HARRISBURG, Pa. — Apple AirTags are designed to help you find lost items, like your keys or wallet. They are cheap and easy to buy online, but in recent months, criminals have been using the tracking devices to stalk people and steal cars.
Nationwide, people are finding Apple’s AirTag hidden on their cars or in their belongings. Unsuspecting victims got an alert on their iPhones that said a device has been moving with them for some time and that the AirTag was first spotted at least one hour earlier.
Some people reported that they did not receive a notification until hours later. There have been at least two cases of unwanted Apple AirTag tracking in Pennsylvania.
The Lower Providence Township Police Department is actively investigating an incident that happened on January 14. A victim believes an Apple AirTag was pinned to their car while at the Movie Tavern in Upper Providence Township. When they returned home from the movies, they received an alert that an unknown accessory had been detected with them and the owner of the item could see their current location.
The victim looked out their front window and saw an unknown vehicle sitting down the road. The car drove away once the victim started to approach them. The victim received another notification on their phone that the device was currently driving eastbound and then eventually disconnected once the vehicle was out of sight.
"They’re about the size of a quarter so you can put it in a gas cap. There’s a case recently out in Bethlehem. The tracking device was actually put on the inside of a bumper by duct tape,” said Corporal Brent Miller of the Pennsylvania State Police.
In October, the suspect brazenly kidnapped the mother of his children and used an Apple AirTag tracking device on the victim’s car, Bethlehem police said.
Ruben Carrion Melendez, 27, is facing charges of Kidnapping, Unlawful Restraint, Terroristic Threats, Recklessly Endangering Another Person, and Simple Assault. Melendez also has an active protection from abuse (PFA) order for stalking the victim.
Mary Quinn, President and CEO of YWCA Greater Harrisburg, said tracking devices like this pose a serious threat to victims of domestic violence and human trafficking.
“We do know that as technology evolves these issues come to the forefront. Historically, we are very aware that a lot of our victims can be tracked by their perpetrators through their phones. We don’t see as many stalking situations that are random, that are perpetrated by a stranger or individuals who don’t have a relationship,” Quinn said.
Between July 2021 and February 2022, 49 cases of domestic violence handled by the YWCA Greater Harrisburg involved stalking. This is a 16 percent jump from the year before. FOX43 Reveals that there is not much protection for victims.
Rachel Yonkunas: Is it illegal to track somebody or does it really just come down to intent?
Corporal Miller: Stalking cases are very unique. Right now, there is currently nothing in the law that specifically is focused on Apple AirTags or a tracking device of that nature.
State Representative John Galloway, a democrat who represents parts of Bucks County, plans to introduce a bill to prohibit remote stalking with Apple AirTags. The proposal is being circulated for co-sponsors and it is unclear when it will make it to the House.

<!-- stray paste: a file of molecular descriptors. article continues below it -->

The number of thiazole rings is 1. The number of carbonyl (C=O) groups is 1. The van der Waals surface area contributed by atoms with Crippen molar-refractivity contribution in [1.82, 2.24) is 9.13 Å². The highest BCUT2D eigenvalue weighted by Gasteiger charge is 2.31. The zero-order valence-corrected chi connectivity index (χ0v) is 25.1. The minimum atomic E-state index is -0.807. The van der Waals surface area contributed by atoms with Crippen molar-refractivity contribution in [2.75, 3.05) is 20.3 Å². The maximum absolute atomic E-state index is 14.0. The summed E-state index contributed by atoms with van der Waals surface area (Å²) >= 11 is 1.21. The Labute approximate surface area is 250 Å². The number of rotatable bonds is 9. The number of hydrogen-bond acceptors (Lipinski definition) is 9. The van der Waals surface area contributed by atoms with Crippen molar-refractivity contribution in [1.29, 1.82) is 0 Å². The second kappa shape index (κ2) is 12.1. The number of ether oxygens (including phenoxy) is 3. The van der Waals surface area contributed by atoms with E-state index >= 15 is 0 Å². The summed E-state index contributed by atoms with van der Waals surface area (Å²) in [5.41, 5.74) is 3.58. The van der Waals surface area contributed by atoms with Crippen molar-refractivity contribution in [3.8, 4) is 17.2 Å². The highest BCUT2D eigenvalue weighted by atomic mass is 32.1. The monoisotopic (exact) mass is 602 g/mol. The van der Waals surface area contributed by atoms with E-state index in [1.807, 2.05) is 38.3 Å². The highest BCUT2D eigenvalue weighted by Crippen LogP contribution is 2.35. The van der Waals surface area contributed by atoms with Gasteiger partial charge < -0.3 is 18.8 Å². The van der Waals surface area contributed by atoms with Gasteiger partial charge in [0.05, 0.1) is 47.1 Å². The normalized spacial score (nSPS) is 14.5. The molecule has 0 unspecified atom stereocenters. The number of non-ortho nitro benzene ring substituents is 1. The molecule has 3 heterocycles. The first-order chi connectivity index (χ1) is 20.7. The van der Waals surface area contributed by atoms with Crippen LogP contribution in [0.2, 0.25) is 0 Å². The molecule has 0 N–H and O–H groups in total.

“Since Apple AirTags were introduced in April 2021, I have seen many articles about predators placing AirTags onto victims’ vehicles, purses and even coat pockets to track their location,” said Rep. Galloway. “My legislation would protect Pennsylvanians by making sure that this unwarranted act is addressed by updating our Crimes Code to prohibit someone from tracking one’s location or their belongings without consent.”
FOX43 Reveals put an Apple AirTag to the test to see how easy it is to track someone and how quickly unsuspecting victims are notified. We drove all around Lancaster County with the device in our car. The AirTag’s owner stayed more than six miles away. The owner could see a map of our exact path zig zagging around the county, in real time. We did not receive an alert that our location was visible until an hour later.
Apple has since added safety features to prevent abuse. The company also plans to update their unwanted tracking alert system to notify users earlier that an unknown AirTag or Find My network accessory may be traveling with them.
Rachel Yonkunas: Now, there’s a concern from Android users who don’t have an iPhone. Will they get that notification? Will they know that they’re potentially being tracked by somebody?
Corporal Miller: They will not.
Google and Apple worked together to create an app called “Tracker Detect.” Android users must download that app and proactively use it to scan for nearby AirTags.
Turning off Bluetooth or location services will not prevent unwanted tracking. FOX43 Reveals that the only way to disable the device is to find the AirTag, tap instructions to disable and follow the steps on screen. Only then will the AirTag owner no longer get updates on its current location—and yours.
“If you find an Apple AirTag that doesn’t belong to you that seems really suspicious, contact your local law enforcement agency immediately,” said Corporal Miller.
Every AirTag has a unique serial number and paired AirTags are associated with an Apple ID. Apple said they can provide those account details in response to a subpoena or valid request from law enforcement and they have partnered with them on cases that led to an arrest and charges filed.
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